In Oliver’s initial meeting with the widow Carla (Dahl) of the dead man, he is rebuffed in his request for the equipment, insisting that Göteborg stole his idea of the expedition. Later, in reading her husband’s diary, she learns that, indeed, Göteborg was afraid Lindenbrook would “claim his rights.” In a change of heart, she agrees to give Oliver the equipment, the only condition being that she goes along.
Lindenbrook reluctantly agrees, and the four adventurers, with Hans as the guide, and accompanied by Gertrude, descend into the crater of the volcano, but not before the sunrise over the mountain Scartaris points to the entrance. Unknowingly, the group is being followed by the Count and his groom. Oliver and his party soon discover that the notches on the plumb bob are replicated on the floor of the caverns, signposts left by Arne.
The four explorers have many experiences, encountering both wonders and dangers. Right off, they survive a subterranean earthquake and a rolling boulder, with Lindenbrook running for his life, a precursor of Indian Jones’ near-death sprint in Raiders of the Lost Ark. They discover a phosphorescent pool, pass through a forest of giant mushrooms, nearly drown in a flood, endure an ocean storm and reach the magnetic center of the earth. To boot, they even discover the Lost “City” of Atlantis, as the continent is called here.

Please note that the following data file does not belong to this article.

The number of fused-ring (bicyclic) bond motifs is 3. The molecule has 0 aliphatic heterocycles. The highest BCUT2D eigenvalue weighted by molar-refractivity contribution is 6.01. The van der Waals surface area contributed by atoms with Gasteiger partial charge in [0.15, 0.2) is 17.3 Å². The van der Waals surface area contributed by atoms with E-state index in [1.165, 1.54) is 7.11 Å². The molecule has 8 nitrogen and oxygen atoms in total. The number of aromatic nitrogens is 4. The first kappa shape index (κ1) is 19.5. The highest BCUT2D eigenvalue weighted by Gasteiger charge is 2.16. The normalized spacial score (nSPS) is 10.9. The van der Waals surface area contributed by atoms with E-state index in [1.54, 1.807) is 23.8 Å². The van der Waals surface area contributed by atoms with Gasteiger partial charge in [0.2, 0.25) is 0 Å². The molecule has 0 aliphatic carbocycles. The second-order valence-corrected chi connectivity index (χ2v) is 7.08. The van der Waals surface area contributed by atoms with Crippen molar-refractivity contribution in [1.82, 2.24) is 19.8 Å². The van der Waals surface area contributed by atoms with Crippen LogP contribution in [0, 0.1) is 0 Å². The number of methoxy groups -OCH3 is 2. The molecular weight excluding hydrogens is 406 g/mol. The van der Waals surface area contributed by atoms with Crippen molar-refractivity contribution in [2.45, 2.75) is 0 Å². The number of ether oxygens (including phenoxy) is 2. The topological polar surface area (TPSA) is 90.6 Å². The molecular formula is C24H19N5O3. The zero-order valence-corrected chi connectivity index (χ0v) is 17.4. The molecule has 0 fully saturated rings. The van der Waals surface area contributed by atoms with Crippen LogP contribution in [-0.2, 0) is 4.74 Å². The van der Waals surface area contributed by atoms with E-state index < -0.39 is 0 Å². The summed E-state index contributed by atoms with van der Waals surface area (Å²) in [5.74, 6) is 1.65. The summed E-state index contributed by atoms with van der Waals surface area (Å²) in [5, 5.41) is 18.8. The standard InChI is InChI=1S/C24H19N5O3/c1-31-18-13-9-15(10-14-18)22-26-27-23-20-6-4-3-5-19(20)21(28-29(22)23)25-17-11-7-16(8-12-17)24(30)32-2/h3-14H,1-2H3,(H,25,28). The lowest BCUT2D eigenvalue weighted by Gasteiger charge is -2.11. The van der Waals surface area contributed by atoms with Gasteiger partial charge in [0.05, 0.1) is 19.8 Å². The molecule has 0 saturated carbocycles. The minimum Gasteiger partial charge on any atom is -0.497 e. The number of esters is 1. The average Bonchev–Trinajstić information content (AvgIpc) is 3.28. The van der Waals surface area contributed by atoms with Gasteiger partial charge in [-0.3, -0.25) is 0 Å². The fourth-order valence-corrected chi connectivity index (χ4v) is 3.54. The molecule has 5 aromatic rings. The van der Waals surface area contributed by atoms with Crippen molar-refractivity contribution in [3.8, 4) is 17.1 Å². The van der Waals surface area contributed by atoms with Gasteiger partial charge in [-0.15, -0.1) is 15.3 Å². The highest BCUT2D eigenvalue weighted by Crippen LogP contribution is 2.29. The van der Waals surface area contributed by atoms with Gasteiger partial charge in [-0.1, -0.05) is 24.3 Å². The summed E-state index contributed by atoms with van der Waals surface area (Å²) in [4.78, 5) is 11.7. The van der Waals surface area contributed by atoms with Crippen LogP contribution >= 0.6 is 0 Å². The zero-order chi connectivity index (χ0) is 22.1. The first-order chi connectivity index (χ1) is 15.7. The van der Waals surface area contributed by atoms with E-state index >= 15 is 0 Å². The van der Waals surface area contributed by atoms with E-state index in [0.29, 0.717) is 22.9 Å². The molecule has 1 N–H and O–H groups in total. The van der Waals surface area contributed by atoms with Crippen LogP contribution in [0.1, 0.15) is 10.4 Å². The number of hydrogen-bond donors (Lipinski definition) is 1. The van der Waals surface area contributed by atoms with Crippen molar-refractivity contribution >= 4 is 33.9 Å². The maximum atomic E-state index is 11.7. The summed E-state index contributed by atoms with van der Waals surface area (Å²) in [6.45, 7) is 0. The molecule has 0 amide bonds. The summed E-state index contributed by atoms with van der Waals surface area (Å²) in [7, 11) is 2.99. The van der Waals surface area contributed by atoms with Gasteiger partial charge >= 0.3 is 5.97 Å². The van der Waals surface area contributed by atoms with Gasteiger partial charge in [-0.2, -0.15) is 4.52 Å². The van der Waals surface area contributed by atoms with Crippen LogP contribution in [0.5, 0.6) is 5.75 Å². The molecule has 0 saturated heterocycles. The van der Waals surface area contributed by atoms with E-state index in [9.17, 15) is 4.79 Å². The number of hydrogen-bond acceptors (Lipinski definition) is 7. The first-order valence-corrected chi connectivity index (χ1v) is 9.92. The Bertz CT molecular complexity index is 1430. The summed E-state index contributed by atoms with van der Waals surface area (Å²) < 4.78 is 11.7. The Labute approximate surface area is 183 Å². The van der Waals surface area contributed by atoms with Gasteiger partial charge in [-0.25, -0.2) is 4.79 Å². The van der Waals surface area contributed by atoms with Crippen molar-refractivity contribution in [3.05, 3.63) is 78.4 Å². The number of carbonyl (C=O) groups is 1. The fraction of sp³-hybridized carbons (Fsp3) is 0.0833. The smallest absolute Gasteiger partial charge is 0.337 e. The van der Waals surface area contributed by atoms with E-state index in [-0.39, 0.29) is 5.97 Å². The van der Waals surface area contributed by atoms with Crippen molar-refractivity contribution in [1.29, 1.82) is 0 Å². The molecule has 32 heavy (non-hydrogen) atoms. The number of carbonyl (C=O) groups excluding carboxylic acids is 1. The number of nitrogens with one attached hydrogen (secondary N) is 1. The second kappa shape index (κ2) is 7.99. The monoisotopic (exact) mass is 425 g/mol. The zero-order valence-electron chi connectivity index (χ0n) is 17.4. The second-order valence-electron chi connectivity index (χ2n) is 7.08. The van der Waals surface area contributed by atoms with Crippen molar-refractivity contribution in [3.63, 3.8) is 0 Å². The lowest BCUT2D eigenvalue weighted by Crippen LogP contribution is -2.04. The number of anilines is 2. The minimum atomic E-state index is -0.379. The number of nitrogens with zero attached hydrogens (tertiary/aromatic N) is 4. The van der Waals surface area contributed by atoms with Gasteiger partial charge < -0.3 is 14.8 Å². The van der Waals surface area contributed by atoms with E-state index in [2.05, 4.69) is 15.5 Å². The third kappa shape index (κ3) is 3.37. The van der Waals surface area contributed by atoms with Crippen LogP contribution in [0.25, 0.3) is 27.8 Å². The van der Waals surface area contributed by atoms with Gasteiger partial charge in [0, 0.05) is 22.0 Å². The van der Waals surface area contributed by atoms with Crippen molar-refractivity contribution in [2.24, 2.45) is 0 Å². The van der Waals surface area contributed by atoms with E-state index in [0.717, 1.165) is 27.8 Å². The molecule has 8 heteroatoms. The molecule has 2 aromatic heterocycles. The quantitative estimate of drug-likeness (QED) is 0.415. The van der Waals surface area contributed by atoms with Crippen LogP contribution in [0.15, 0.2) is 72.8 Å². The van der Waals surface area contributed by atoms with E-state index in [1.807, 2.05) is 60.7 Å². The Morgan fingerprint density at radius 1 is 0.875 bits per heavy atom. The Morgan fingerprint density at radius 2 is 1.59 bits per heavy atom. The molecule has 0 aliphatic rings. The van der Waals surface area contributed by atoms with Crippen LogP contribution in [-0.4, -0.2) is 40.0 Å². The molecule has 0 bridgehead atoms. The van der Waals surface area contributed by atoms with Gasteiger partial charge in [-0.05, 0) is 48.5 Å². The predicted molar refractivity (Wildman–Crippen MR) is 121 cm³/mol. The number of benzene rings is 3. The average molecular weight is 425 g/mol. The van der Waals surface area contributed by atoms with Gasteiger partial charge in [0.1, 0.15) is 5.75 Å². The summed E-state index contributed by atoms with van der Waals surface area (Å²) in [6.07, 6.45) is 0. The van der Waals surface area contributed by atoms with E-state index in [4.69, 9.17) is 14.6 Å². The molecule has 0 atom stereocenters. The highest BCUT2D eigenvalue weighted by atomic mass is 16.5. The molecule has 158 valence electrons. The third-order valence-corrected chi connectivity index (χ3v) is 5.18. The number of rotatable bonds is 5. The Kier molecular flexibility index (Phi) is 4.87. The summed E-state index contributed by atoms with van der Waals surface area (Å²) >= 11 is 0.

20,000 Leagues Under the Sea had its giant squid and Mysterious Island its assortment of overgrown creatures—a crab, a bird and a bee. So Journey to the Center of the Earth has its own beasts. Of course, the film is without the mind that devised the animatronic tentacles that made the squid so realistic or the expertise of Ray Harryhausen’s stop-motion animation in Mysterious Island. The giant dimetrodons Lindenbrook and party encounter are actually rhinoceros iguanas with glued-on nuckual crests, and the enormous chameleon toward the end of the film?—— A painted tegu lizard.
“One night”—how would they know?!—when the party is preparing for sleep, Carla hears a noise. Oliver, in another of the film’s humorous moments, resents her complaints and suggests that Alec enter in his log that “a member of the expedition reported rats in the attic.” The explorers, of course, heard Count Saknussem.
A few hundred miles down the “trail,” Alec falls into a salt cavern and becomes lost, stumbling upon Saknussem, who demands he take the place of his dead groom. The Count shoots him in the arm and, thanks to some nineteenth-century invention, the last echo of the gun shot gives Lindenbrook the direction. The explorers are reunited, only to be held hostage by the Saknussem. Lindenbrook soon overpowers him, throwing salt in his face.
Lindenbrook convenes a trial for Saknussem and the jurors render a guilty verdict for his murder of Göteborg, but everyone refuses to be the executioner. Even here the humor persists. Toward Carla’s refusal, the professor says, “For weeks you’ve denied your sex. Now you fall back on it.” So it’s agreed that the Count will accompany them on their journey.
While everyone is exhausted and recovering from the storm at sea, Gertrude is eaten by the Count. When confronted by the party, he leans against a rock formation that has stood for eons. Suddenly it becomes fragile, collapsing and crushing the man. Much as when Oliver chipped a specimen from a cave wall and caused a water-gushing crack! Anyway——